H. In James 2 at the close of the chapter, Rahab is mentioned as an example of faith as a result of what she did. “You see then that a man is justified by works, and not by faith only. Likewise, was not Rahab the harlot also justified by works when she received the messengers and sent them out another way? For as the body without the spirit is dead, so faith without works is dead also.”

1. This passage characterizes her faith in terms of her actions. James' point is not just that she had faith, but that she evidenced that faith. In discussing the nature of true faith as being that which obeys God, James brings up Rahab as one who showed the nature of her faith not by what she said, but by what she actually did. She risked her life and she was justified by what she did.
2. This characterizes Rahab’s faith and ours as well, recognizing that faith must be evidenced in what we do, not just in what we say or not just in what we believe or hold as conviction. It’s evidenced on whether or not we're willing to step out on that faith and obey God, to take God at His word and trust God enough to do what He says.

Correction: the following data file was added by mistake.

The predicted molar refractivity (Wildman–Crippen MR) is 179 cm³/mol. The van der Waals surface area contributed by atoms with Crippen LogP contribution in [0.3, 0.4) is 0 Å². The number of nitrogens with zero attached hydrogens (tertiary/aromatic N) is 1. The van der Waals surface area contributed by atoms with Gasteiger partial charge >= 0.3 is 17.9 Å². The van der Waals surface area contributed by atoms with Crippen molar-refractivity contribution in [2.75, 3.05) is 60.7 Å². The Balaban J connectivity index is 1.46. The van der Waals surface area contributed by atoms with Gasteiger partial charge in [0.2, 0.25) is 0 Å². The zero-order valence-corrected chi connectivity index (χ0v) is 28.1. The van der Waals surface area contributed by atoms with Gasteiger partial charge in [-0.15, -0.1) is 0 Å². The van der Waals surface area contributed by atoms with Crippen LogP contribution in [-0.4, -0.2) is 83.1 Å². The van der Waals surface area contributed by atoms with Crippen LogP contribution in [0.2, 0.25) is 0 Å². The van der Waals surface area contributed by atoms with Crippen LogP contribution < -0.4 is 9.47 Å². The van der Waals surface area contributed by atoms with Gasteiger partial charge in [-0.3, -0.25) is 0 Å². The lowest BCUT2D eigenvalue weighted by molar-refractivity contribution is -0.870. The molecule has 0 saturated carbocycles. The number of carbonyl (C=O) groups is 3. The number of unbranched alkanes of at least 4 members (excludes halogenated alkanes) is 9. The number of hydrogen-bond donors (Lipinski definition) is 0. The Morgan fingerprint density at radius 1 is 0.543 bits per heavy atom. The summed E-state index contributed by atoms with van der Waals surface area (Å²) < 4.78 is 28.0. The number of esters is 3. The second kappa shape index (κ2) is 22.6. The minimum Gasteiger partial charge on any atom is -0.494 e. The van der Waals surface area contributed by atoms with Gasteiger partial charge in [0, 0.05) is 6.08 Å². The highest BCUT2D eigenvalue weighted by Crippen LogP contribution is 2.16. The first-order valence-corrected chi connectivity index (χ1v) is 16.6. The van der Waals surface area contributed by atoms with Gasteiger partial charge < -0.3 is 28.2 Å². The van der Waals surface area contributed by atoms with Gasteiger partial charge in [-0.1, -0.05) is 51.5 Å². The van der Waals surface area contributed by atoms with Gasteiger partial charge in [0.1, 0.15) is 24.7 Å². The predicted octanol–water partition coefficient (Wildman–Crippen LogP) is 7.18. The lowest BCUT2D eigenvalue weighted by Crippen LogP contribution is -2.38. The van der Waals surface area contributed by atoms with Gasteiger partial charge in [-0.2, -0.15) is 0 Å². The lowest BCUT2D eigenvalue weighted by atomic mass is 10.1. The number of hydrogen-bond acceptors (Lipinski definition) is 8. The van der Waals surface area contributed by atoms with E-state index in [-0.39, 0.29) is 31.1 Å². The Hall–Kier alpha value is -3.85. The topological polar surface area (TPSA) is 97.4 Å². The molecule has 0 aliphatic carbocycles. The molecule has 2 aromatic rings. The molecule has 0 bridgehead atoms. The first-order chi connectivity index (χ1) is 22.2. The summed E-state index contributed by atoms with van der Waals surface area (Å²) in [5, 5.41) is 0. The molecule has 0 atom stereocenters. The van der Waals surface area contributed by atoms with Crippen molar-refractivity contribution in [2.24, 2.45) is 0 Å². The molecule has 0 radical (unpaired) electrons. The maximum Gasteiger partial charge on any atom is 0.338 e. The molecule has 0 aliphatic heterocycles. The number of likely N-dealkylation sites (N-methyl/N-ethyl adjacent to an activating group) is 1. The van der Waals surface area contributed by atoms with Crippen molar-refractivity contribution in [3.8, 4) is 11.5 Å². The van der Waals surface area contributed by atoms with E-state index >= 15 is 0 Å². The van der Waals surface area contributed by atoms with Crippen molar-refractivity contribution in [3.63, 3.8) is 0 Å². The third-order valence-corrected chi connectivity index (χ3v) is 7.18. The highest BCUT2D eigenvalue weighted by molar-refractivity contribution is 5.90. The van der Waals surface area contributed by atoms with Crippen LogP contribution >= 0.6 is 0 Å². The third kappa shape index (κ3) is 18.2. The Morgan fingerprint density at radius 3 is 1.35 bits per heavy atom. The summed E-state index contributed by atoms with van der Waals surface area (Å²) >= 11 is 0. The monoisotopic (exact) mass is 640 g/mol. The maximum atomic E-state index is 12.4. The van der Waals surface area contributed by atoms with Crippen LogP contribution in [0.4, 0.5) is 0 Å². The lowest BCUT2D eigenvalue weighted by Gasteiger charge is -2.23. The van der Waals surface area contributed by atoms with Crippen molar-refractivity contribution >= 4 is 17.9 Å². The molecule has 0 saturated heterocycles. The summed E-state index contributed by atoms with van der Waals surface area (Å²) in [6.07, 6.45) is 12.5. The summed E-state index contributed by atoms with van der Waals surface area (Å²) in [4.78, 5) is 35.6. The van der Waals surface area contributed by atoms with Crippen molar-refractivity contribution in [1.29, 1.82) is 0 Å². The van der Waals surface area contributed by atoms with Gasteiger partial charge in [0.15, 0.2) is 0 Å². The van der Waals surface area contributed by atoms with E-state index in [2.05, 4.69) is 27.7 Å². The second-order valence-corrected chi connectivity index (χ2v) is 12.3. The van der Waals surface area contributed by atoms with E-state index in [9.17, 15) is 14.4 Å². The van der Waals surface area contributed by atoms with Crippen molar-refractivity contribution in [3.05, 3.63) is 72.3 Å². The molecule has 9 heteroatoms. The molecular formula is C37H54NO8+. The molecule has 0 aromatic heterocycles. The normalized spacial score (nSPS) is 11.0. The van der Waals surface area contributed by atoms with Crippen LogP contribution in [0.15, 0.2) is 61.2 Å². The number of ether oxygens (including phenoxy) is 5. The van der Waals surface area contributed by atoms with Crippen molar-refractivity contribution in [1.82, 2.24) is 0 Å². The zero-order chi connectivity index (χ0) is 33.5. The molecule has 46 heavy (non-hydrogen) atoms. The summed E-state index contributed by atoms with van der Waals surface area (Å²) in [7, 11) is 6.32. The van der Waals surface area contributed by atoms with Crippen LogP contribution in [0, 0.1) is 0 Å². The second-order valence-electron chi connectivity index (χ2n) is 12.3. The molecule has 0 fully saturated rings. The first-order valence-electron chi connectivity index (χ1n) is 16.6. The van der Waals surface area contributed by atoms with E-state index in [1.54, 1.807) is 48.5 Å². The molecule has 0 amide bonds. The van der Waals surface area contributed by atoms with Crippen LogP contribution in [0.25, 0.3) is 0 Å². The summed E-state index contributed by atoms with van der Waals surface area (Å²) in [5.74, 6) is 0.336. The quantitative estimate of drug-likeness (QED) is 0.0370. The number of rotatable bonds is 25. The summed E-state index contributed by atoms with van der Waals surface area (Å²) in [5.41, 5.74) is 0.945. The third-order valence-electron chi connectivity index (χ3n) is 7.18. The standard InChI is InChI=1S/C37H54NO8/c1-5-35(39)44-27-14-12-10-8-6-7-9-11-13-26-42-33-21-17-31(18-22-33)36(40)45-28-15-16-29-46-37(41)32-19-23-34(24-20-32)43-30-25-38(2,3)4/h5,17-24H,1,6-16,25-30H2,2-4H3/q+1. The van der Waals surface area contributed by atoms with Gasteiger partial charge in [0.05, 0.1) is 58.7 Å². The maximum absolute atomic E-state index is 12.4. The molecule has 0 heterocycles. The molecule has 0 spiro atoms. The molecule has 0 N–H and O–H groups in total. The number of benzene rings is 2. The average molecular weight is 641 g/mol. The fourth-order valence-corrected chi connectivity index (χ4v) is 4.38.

IV. I see something else here. Not only did Rahab need to believe that God existed, but she needed to believe that God was the type of God who would show kindness to someone who was a foreigner based upon her kindness to His servants that were there.

A. How could she know? How could she trust that the God of Israel would react that way?

1. We're used to believing in the God revealed in scripture and we know who the true God is. There are those who worship other gods, and many folks still do that today, all of those gods are not kind, loving, forgiving gods, like the true God is. Many of them are vindictive. Many of them have no compassion for human beings and are selfish. I suspect many of the Canaanite gods had that nature.
2. Yet, she had to believe that the God of the Israelites was not only a powerful God capable of the breaking down of walls, but that He was a kind and merciful God and would respond to her kindness with kindness. She pled for that.